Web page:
Quality Street will pop-up in 11 John Lewis stores around the UK, where customers can make their own unique tin of Quality Street so long as it has at least 3 different chocolates. Although the tin will be slightly more expensive than the average tin of Quality Street, it will be larger and can be customised so that it can be named (e.g. Smith Street), albeit for £3 extra. Both the launch pop-up and the in store pop-ups are a great chance for chocoholics to get their hands on their dream Quality Street tin, making the pop-up a must visit before Christmas day.

Ebay

Ebay held a surprisingly pioneering pop-up when they launched their temporary store in the run up to Christmas. Having already had a store where products could be purchased through QR codes in 2011, they took a whole new approach to making Christmas shopping an easier experience in 2016. Somewhat incredibly, the store was installed with a booth that could tell you what you would want for Christmas..

The booth was fitted with a screen that would show those who entered it 12 different products, and a camera would then read their facial expressions. The camera would be looking out for any smiles or frowns to indicate whether the user was interested in the product, and would then email them a list of potential products they should put on their Christmas list. The store wasn’t just a great experiment for customers, but also an experience that made sure a lot of pressure could be taken out of the Christmas shopping experience.  

The Outnet.com x Refinery29

Image via Refinery29

When Refinery29 curated a pop-up shop out of their favourite offerings to be found on The Outnet.com, they knew they needed to introduce some attention grabbing features to get people through the door. Particularly in the age of Instagram, Christmas stores are keen to be as attractive and enticing as possible to get people to come inside and explore. Refinery29 made a pop-up that was not just convenient but also bound to gain social media attention.

The main attraction? Giving customers the chance to star in the shop window instead of a mannequin, which was the perfect opportunity for extroverts to get a buzz and some great photos for their own social media. Seeing ordinary people in the window was also a great way to grab the attention of passers by and draw them into the store, so the gimmick was mutually beneficial.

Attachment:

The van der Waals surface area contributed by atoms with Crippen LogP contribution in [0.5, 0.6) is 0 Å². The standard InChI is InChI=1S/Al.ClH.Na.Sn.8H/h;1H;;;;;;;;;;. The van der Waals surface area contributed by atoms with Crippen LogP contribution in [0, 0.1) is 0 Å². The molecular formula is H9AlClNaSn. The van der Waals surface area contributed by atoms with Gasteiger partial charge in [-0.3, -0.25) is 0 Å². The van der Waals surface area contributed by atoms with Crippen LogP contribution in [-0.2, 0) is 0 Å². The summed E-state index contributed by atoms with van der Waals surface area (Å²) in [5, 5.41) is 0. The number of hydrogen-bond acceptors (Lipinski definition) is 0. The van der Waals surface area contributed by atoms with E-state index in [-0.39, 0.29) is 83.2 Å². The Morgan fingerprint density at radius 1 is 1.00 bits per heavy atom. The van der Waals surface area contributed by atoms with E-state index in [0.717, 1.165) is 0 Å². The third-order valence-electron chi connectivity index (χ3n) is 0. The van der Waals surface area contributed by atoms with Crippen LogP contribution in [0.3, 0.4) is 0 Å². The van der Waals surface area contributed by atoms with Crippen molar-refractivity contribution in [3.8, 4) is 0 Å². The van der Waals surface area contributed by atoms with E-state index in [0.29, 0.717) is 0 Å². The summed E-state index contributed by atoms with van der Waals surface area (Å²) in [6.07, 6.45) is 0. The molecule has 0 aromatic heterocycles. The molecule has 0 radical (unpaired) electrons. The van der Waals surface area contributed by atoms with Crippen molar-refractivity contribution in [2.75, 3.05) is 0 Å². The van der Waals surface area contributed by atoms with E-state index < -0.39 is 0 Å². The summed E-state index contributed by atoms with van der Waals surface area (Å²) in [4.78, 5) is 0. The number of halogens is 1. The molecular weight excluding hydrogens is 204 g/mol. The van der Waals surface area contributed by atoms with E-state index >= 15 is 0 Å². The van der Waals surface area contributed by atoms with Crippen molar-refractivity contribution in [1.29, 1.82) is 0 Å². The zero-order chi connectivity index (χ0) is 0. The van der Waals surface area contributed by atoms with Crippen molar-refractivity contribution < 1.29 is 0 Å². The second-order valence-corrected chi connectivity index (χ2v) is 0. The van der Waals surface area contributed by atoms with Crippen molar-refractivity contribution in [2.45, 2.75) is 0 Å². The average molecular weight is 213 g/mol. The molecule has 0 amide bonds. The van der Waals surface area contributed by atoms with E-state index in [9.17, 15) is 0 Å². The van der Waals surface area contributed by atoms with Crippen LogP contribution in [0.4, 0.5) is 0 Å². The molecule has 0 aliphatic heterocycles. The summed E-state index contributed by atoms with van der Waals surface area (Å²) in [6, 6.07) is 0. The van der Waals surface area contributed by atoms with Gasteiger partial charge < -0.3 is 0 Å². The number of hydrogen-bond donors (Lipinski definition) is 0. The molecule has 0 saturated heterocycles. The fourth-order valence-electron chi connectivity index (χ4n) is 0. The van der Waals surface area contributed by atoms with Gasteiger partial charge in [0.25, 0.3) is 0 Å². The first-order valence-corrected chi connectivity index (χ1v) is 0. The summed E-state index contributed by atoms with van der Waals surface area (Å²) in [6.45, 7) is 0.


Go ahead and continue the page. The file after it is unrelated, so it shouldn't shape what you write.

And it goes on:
The store itself was a light and airy space, in an attempt to distance itself from the hectic nature of other Christmas stores. Customers could win prizes such as discount codes or an Iris & Ink clutch from an arcade machine. To make the whole shopping experience seamless and easy, iPads in the store helped customers order what they wanted straight to their house. This Christmas pop-up store created an incredibly attractive environment to draw in customers and took the stress out of Christmas shopping.

Christmas may be a hectic time of year for shoppers, but these pop-up stores proved that if a brand can make their experience more interesting or efficient, they will make time to visit their stores. Whether it’s the chance to get a one of a kind experience or present, the opportunity to be told what they want to order or being able to trial products before they buy them, all of these stores helped make the Christmas shopping a more interactive and enjoyable experience.

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About the author

Tom Coleman

Storefront Contributor - Tom Coleman writes about the retail industry, specialising in the pop-up sector. Currently an undergraduate at the University of Exeter reading English and History, he splits his time between Hampshire and Cornwall, UK.